Nucleya – Koocha Monster (Remix EP) [Free Download]

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Clearly, one of India’s foremost advocates of ethnic street influenced bass-heavy music, Nucleya seems to be riding a wave of immense success with his most recent gigs and his phenomenal Koocha Monster EP. Known famously for his eclectic blend of traditional Indian street music, bollywood inspired melodies, and intense, face melting wobbles and basslines, local Delhi-ite Udyan Sagar, has come a very very long way since he co-founded one of India’s first electronic music collectives Bandish Projekt in the late 90’s.

His new remix EP contains a handful of tracks remixed by various Indian electronic artists, most of whom are his contemporaries, colleagues and good friends.

The first track off the EP, is a remix by Scottish Bhangra collective, Tigerstyle, who had previously collaborated with Nucleya for their record, Digi-Bhang, for his track Street Boy. It starts off with the ethnic Indian horn hook that defines the original layered over traditional dhol percussions and a basic break beat. After a true blooded Jhat styled sample, is when the goods kick in, turning the track right on its head, with an addition of high pitched synth melody and some really really deep wobbles in the back.

Next up, is Dub Sharma’s take on the track. Dub Sharma shot to fame with his folk-step production Tung Tung on MTV’s Sound Tripping. His version is alot more bass heavy with a heavy focus on glitchy, face-melting basslines and a chopped up re-invention of the tracks initial hook. Some real neat, bass-heavy and grimey wobbles on this edition of the track.

Right next is world renowned table player and percussionist Karsh Kale’s tabla infused remix.“I’ve been playing that track out a few times and was telling Nucleya about the reaction I was getting by dropping a live mashup of ‘Street Boy’ with another track”, says Karsh. “He then asked me to do a remix if I was so inspired, and I was. I don’t do remixes as much anymore so I packed a lot of tabla in this one, had to drop some Tabla Science in the mix”. True to his word, his edition of  Street Boy has a massively groovy blend of urban beat work and fast paced tabla playing. The hook is slowed down but it has no effect on the overall tempo. Almost drum & bass-ish, this version features Karsh’s signature sound, which is always a superb blend of ethnic percussion with urban electronica.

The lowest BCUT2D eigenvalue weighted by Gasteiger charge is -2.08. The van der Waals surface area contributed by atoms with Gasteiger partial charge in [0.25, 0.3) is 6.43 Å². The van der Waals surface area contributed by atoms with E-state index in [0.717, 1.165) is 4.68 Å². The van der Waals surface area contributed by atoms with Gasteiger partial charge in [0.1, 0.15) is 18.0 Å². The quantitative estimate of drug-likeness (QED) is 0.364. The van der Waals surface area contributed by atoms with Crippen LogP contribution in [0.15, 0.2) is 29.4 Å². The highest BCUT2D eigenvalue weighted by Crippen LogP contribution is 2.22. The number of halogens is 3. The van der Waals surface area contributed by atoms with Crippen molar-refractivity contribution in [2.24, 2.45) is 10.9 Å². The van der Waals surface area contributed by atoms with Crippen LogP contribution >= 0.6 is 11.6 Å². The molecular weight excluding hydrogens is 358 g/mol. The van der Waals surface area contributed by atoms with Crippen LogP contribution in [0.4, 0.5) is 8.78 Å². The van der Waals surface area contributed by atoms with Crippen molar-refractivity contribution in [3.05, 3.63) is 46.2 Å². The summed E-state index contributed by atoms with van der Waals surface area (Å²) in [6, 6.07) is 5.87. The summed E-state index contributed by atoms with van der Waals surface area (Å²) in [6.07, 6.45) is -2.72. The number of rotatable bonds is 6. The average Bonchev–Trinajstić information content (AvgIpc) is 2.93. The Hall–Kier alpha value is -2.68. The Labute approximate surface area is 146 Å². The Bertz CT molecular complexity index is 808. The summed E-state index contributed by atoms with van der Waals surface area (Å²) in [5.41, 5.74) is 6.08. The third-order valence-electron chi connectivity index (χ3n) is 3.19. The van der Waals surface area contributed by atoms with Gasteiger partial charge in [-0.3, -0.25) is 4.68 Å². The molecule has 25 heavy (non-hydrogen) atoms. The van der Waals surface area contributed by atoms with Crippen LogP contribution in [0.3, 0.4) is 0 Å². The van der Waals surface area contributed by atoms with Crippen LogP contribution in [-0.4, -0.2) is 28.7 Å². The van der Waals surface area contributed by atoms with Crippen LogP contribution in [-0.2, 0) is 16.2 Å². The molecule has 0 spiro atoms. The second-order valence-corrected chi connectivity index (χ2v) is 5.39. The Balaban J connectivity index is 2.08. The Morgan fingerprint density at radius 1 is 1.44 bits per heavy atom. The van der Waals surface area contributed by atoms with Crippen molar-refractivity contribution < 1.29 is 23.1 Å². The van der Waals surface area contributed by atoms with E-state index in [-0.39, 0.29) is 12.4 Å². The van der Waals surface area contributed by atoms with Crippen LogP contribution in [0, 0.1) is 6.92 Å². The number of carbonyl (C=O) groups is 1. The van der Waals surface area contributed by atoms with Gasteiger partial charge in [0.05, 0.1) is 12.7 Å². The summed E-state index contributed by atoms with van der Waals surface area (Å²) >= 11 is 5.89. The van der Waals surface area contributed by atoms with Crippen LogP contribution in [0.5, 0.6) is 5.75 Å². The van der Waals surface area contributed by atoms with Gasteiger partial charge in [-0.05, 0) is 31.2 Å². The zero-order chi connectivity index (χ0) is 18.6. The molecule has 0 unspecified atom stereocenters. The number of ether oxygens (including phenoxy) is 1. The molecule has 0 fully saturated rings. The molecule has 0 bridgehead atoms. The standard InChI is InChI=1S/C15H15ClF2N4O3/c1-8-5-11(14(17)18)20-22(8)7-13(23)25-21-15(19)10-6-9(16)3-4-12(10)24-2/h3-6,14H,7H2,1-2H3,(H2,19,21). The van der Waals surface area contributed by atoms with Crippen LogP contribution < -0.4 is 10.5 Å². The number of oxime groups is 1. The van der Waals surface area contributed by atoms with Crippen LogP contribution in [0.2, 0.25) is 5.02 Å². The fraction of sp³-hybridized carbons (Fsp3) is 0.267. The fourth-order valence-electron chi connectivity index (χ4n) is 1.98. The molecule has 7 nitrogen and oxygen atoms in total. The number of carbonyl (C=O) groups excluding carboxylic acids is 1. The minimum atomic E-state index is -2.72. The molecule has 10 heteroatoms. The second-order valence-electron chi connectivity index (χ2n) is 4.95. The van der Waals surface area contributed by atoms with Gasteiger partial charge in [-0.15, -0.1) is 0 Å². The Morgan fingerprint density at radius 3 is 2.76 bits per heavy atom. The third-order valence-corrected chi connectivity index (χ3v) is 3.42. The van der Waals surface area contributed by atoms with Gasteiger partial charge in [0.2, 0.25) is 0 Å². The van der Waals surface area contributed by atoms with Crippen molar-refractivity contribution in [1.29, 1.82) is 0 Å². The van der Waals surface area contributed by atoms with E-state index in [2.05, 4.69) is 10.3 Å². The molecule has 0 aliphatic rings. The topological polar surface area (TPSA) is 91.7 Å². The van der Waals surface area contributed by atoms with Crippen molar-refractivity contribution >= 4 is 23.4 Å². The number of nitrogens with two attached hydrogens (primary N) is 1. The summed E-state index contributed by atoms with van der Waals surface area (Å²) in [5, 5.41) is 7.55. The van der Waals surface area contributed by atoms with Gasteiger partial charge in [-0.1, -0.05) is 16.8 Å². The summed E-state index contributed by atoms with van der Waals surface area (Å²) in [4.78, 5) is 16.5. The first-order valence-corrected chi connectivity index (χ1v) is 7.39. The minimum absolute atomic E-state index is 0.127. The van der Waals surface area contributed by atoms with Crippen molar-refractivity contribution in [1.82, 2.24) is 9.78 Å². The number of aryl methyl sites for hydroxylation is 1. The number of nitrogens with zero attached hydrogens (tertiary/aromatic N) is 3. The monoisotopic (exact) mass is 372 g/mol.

Indian  trap/bass producer Kaos, steps up next with his remix of South Indian inspired Bell Gadi. He really puts his talents to work with this future-bass/garage inspired remix, with heavy glitch influences, 808 samples, atmospheric elements,  along with heavy resampling of the tracks original vocals.  It then progresses its way to a massively funky future-house/deep house outro.

Drum & Bass heavyweight, Sound Avtar, is next in line with his edition of Nucleya’s take on Indian nursery rhyme, Akkad Bakkad. Known pre-dominantly for his hard-hitting drum & bass productions, Sound Avtar has taken things the Big-Room House route with this one. He’s re composed the original’s melody with arena-styled synth chord progressions that work it’s way to massive build up, followed by a festival-ready big room drop. The drop, characterised by heavy kick-drums and big-room melodies, would feel right at home during the headlining set of any major DJ around the world. The second drop is much more stomp-worthy as he changes the time signature to follow 12/8 pattern.

Nucleya’s own Festival Remix is what has defined his sets at all of his gigs off late. Its a harder, heavier, more Moombah-centric version with added synth horn samples.

Last, but certainly not least, is the impressive Sickflip version of Nucleya’s collaboration with Delhi Sultanate on the Reggae stylised New Delhi Nuttah. It features Sicklfip’s intense, in-your-face production style that’s almost a cross between drum & bass and heart-pounding, face-exploding glitch.

All in all, a wonderful compilation of some of the best talents on the Indian bass scene today, the EP features a wide spectrum of talents and sounds that are as diverse as they are unique. This is a perfect compilation of the  wonderful talent the Indian Bass music scene has to offer.

You can get the entire EP for free, here, and stream the tracks below:

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